Reduce government to a minimal role, that of providing protection of life, liberty and property.

Fantasy Free Economics's picture

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Why tax the rich? Suppose we wanted to levy the highest taxes on the folks who benefit the most from big government? Suppose we wanted to levy the highest taxes on the only group which lobbies for and benefits from the growth of government?

http://quillian.net/blog/historys-greatest-cash-cow/

In both cases we would tax the rich out of proportion to everyone else.

Who has the wealth and power to make government small if that would suit them better?

James Quillian

Fantasy Free Economics

RKae's picture

As I suggested: He was an asset turned patsy.

Remember Randy Weaver? The feds wanted him to frame up some other guys by selling them sawed-off shotguns. He refused. They made up some crazy shit about him, and tried to wipe him out.

RagaMuffin's picture

Tax rates don't matter much in the face of spending rates..........

gmak's picture

You know, taxing the rich may not solve the deficit (taking all of their 'money' would only do that in the first year) - but it would give them more incentive to help solve the issue if they had to pay the same proportion of their income in taxes, as the rest of us.

Harry Paranockus's picture

45% of tax filers pay a ZERO proportion of their income in taxes. And the vast majority of tax filers pay a less than 10% effective rate.

buzklown's picture

The top 10% own everything worth owning, they should pay more.

mayhem_korner's picture

Pretty much outed yourself as an envious materialist right there.

passerby's picture

Taxes? Why bother if you are gonna print more in a month than you collect in a year.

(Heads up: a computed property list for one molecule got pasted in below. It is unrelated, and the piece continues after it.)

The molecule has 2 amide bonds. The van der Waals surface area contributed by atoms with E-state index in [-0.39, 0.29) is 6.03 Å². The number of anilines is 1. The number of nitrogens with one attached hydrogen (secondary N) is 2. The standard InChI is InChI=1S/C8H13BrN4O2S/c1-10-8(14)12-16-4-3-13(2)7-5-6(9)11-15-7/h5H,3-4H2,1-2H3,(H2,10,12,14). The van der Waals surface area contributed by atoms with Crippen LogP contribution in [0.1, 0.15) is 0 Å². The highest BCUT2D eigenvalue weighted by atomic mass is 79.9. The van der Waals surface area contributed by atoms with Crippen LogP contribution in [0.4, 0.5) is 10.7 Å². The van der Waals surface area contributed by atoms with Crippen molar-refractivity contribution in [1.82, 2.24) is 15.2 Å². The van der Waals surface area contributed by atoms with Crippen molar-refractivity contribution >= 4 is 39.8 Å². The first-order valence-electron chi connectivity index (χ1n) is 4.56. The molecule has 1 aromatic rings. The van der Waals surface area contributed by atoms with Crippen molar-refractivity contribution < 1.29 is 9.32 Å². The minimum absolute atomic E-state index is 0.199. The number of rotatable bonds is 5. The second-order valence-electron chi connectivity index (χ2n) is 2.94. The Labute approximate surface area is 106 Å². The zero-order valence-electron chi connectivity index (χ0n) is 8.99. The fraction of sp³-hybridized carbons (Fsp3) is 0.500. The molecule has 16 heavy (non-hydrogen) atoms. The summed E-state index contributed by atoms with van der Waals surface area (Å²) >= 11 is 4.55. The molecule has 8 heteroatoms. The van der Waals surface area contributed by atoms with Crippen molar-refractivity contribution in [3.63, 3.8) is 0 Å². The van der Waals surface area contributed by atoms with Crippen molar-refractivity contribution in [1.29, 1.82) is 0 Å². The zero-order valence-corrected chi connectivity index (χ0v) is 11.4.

silverer's picture

"The top 10% of taxpayers account for 47% of adjusted gross income (AGI) yet they paid 71% of all income taxes and they pay at the highest rate."

The two words "they paid" is my peeve here. Since the income of the top 10% derives almost exclusively from the bottom 90%, it is actually the rigged game that has the bottom 90% paying their higher proportion of taxes. The top 10% control the markets, the industries, and set the prices. The will still have more than everyone else, and always have had more, no matter how much tax they pay, as the costs are always passed on to the folks "not in the club".

Econophile's picture

This is some kind of fantasy of yours? So there is no competition and it's all collusion? That's total BS divorced from economic reality. Are you saying that commerce is bad and you got nothing when you bought that iPhone (if you could afford one)? APPL is some kind of monopoly that forces you to buy iPhones and iPads? Funny thing that MSFT and GOOG lose their collective shirts on phones. What's your solution tax all their profits? They'll just leave and you'll lose your job (if you have one). Do you even pay taxes? My guess is not.

mayhem_korner's picture

I'm afraid to ask where you were taught that.  It is so devoid of logic that it reads like a comic strip.

Umh's picture

The 67% mentioned in the article are responsible for most of the rigging against themselves.

When corporations pay taxes they raise the price of the goods people buy to get the money. Taxing corporations is actually flattening the tax rates since we all pay about the same price for the things corporations sell.

venturen's picture